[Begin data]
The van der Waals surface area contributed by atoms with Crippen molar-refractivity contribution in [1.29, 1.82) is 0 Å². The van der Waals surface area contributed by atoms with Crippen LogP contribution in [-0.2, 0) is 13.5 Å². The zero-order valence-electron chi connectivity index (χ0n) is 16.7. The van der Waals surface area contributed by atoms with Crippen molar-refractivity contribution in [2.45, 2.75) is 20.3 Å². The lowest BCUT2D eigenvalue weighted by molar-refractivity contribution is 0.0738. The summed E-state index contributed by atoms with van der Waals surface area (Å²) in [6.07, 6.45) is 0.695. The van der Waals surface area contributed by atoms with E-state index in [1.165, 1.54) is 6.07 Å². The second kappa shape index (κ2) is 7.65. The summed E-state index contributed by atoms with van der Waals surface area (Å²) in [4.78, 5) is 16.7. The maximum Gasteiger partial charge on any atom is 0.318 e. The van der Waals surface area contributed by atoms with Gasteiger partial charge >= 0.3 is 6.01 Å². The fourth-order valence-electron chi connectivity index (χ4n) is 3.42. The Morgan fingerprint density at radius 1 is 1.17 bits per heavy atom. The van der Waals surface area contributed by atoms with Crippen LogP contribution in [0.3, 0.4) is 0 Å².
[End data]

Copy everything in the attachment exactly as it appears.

The van der Waals surface area contributed by atoms with Crippen molar-refractivity contribution in [1.29, 1.82) is 0 Å². The van der Waals surface area contributed by atoms with Crippen LogP contribution in [-0.2, 0) is 13.5 Å². The zero-order valence-electron chi connectivity index (χ0n) is 16.7. The van der Waals surface area contributed by atoms with Crippen molar-refractivity contribution in [2.45, 2.75) is 20.3 Å². The lowest BCUT2D eigenvalue weighted by molar-refractivity contribution is 0.0738. The summed E-state index contributed by atoms with van der Waals surface area (Å²) in [6.07, 6.45) is 0.695. The van der Waals surface area contributed by atoms with E-state index in [1.165, 1.54) is 6.07 Å². The second kappa shape index (κ2) is 7.65. The summed E-state index contributed by atoms with van der Waals surface area (Å²) in [4.78, 5) is 16.7. The maximum Gasteiger partial charge on any atom is 0.318 e. The van der Waals surface area contributed by atoms with Gasteiger partial charge >= 0.3 is 6.01 Å². The fourth-order valence-electron chi connectivity index (χ4n) is 3.42. The Morgan fingerprint density at radius 1 is 1.17 bits per heavy atom. The van der Waals surface area contributed by atoms with Crippen LogP contribution in [0.3, 0.4) is 0 Å².